A Case of Spontaneous Renal Haemorrhage (Wunderlich Syndrome) in an Anticoagulated Patient
  • Manuela Giovini
    Intermediate Care Unit, Emergency Department, Guglielmo da Saliceto Hospital, Piacenza, Italy
  • Erika Poggiali
    Emergency Department, Guglielmo da Saliceto Hospital, Piacenza, Italy
  • Piervito Zocchi
    Emergency Department, Guglielmo da Saliceto Hospital, Piacenza, Italy
  • Esterina Bianchi
    Radiology Unit, Guglielmo da Saliceto Hospital, Piacenza, Italy
  • Elio Antonucci
    Intermediate Care Unit, Emergency Department, Guglielmo da Saliceto Hospital, Piacenza, Italy
  • Mario Barbera
    Intermediate Care Unit, Emergency Department, Guglielmo da Saliceto Hospital, Piacenza, Italy

Keywords

Spontaneous renal haemorrhage, renal haematoma, Wunderlich syndrome, anticoagulation, flank pain, contrast-enhanced computed tomography

Abstract

Spontaneous renal haemorrhage is a rare but severe condition known as Wunderlich syndrome (WS). The classic presentation includes sudden-onset flank pain, a palpable flank mass and hypovolaemic shock (Lenk’s triad). WS can be due to neoplasms, vascular diseases, cystic rupture, coagulopathies and infections. A contrast-enhanced CT scan of the abdomen is mandatory for diagnosis. Surgery is reserved for haemodynamically unstable patients and those with neoplastic disease. We describe a case of WS in an anticoagulated patient with chronic atrial fibrillation, diabetes mellitus type 2 and hypertension, who developed acute renal failure and severe anaemia, that completely resolved with conservative treatment and discontinuation of anticoagulation therapy.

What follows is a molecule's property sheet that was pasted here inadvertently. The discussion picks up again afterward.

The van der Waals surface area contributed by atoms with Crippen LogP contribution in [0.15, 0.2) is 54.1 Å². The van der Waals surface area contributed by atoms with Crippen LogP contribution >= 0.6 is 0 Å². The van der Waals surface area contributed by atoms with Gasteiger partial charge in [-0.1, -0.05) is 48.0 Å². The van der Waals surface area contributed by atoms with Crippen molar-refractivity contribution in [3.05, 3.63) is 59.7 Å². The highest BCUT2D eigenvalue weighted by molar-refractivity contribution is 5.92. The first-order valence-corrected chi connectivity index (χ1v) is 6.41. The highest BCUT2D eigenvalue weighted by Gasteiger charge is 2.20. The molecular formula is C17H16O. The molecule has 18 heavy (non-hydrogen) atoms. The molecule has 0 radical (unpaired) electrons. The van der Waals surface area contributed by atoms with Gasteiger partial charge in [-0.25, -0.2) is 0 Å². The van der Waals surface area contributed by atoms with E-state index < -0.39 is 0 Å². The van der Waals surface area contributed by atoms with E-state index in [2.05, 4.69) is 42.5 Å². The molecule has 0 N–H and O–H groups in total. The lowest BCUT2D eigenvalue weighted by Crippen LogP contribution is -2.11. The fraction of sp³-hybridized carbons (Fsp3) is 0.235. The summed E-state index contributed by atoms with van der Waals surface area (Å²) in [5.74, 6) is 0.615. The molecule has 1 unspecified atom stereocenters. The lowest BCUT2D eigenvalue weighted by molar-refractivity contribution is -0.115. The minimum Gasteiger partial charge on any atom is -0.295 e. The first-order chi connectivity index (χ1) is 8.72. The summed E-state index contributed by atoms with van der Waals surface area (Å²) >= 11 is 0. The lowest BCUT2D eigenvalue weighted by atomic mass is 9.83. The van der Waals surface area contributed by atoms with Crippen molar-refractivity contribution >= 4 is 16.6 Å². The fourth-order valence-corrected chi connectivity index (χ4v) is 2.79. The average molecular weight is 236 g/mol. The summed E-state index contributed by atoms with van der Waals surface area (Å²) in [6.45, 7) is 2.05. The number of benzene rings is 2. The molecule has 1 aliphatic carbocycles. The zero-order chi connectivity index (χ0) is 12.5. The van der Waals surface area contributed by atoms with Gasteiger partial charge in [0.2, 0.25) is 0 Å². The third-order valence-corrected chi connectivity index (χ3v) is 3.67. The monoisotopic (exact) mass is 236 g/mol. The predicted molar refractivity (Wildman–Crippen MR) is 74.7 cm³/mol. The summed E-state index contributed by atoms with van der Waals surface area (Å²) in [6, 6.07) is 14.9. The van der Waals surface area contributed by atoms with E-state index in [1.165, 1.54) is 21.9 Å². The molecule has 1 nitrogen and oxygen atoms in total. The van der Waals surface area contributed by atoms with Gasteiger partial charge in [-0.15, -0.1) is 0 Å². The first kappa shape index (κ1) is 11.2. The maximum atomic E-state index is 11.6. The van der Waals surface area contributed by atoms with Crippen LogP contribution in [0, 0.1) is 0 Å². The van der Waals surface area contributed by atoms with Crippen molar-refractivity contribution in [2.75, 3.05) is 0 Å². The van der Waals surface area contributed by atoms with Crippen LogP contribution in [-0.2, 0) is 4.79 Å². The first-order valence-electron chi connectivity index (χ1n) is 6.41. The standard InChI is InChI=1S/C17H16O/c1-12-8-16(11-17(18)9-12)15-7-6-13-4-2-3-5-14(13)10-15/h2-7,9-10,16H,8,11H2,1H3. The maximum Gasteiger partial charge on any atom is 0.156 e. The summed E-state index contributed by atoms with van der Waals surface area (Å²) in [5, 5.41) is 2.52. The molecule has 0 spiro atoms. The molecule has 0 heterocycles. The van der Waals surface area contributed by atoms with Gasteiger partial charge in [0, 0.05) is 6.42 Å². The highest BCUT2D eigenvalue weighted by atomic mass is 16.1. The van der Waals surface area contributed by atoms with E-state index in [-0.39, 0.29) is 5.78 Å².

VIEW THE ENTIRE ARTICLE

References

  • Katabathina VS, Katre R, Prasad SR, Surabhi VR, Shanbhogue AK, Sunnapwar A. Wunderlich syndrome: cross-sectional imaging review. J Comput Assist Tomogr 2011;35(4):425–433.
  • Mabjeesh NJ, Matzkin H. Spontaneous subcapsular renal hematoma secondary to anticoagulant therapy. J Urol 2001;165(4):1201.
  • Ferrando F, Budía A, Mira Y, Vayá A, Aznar J. Spontaneous renal subcapsular hematoma in an anticoagulated patient. Clin Appl Thromb Hemost 2006;12(1):89–92.
  • Zhang JQ, Fielding JR, Zou KH. Etiology of spontaneous perirenal hemorrhage: a meta-analysis. J Urol 2002;167(4):1593–1596.
  • Albi G, del Campo L, Tagarro D. Wünderlich's syndrome: causes, diagnosis and radiological management. Clin Radiol 2002;57(9):840–845.
  • Parmar N, Langdon J, Kaliannan K, Mathur M, Guo Y, Mahalingam S. Wunderlich syndrome: wonder what it is. Curr Probl Diagn Radiol 2021;9:S0363-0188(21)00016-5.
  • Ahn T, Roberts MJ, Navaratnam A, Chung E, Wood S. Changing etiology and management patterns for spontaneous renal hemorrhage: a systematic review of contemporary series. Int Urol Nephrol 2017;49(11):1897–1905.
  • Chan YC, Morales JP, Reidy JF, Taylor PR. Management of spontaneous and iatrogenic retroperitoneal haemorrhage: conservative management, endovascular intervention or open surgery? Int J Clin Pract 2008;62(10):1604–1613.
  • Views: 1200
    HTML downloads: 187
    PDF downloads: 540


    Published: 2022-04-01
    Issue: 2022: Vol 9 No 4 (view)


    How to cite:
    1.
    Giovini M, Poggiali E, Zocchi P, Bianchi E, Antonucci E, Barbera M. A Case of Spontaneous Renal Haemorrhage (Wunderlich Syndrome) in an Anticoagulated Patient. EJCRIM 2022;9 doi:10.12890/2022_003269.

    Most read articles by the same author(s)